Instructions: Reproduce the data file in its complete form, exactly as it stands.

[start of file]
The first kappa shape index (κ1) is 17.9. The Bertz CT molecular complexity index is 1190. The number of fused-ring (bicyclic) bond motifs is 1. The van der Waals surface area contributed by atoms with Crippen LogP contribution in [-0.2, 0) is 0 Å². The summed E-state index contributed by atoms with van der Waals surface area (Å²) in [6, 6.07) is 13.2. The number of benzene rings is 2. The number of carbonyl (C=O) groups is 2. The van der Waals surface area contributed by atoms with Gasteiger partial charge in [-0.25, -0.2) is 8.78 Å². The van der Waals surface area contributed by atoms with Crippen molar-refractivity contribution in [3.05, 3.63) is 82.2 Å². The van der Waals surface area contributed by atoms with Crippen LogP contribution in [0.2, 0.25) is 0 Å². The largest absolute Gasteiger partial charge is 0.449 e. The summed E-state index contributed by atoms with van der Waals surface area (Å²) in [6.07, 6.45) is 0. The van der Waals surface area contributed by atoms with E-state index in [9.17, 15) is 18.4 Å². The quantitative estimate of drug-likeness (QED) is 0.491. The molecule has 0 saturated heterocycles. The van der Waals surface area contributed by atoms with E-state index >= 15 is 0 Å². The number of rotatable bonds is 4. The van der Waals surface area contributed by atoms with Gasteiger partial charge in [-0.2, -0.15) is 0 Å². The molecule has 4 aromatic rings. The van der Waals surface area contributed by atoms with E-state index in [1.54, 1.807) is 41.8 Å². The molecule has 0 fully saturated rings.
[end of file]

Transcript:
The first kappa shape index (κ1) is 17.9. The Bertz CT molecular complexity index is 1190. The number of fused-ring (bicyclic) bond motifs is 1. The van der Waals surface area contributed by atoms with Crippen LogP contribution in [-0.2, 0) is 0 Å². The summed E-state index contributed by atoms with van der Waals surface area (Å²) in [6, 6.07) is 13.2. The number of benzene rings is 2. The number of carbonyl (C=O) groups is 2. The van der Waals surface area contributed by atoms with Gasteiger partial charge in [-0.25, -0.2) is 8.78 Å². The van der Waals surface area contributed by atoms with Crippen molar-refractivity contribution in [3.05, 3.63) is 82.2 Å². The van der Waals surface area contributed by atoms with Crippen LogP contribution in [0.2, 0.25) is 0 Å². The largest absolute Gasteiger partial charge is 0.449 e. The summed E-state index contributed by atoms with van der Waals surface area (Å²) in [6.07, 6.45) is 0. The van der Waals surface area contributed by atoms with E-state index in [9.17, 15) is 18.4 Å². The quantitative estimate of drug-likeness (QED) is 0.491. The molecule has 0 saturated heterocycles. The van der Waals surface area contributed by atoms with E-state index >= 15 is 0 Å². The number of rotatable bonds is 4. The van der Waals surface area contributed by atoms with Gasteiger partial charge in [-0.2, -0.15) is 0 Å². The molecule has 4 aromatic rings. The van der Waals surface area contributed by atoms with E-state index in [1.54, 1.807) is 41.8 Å². The molecule has 0 fully saturated rings.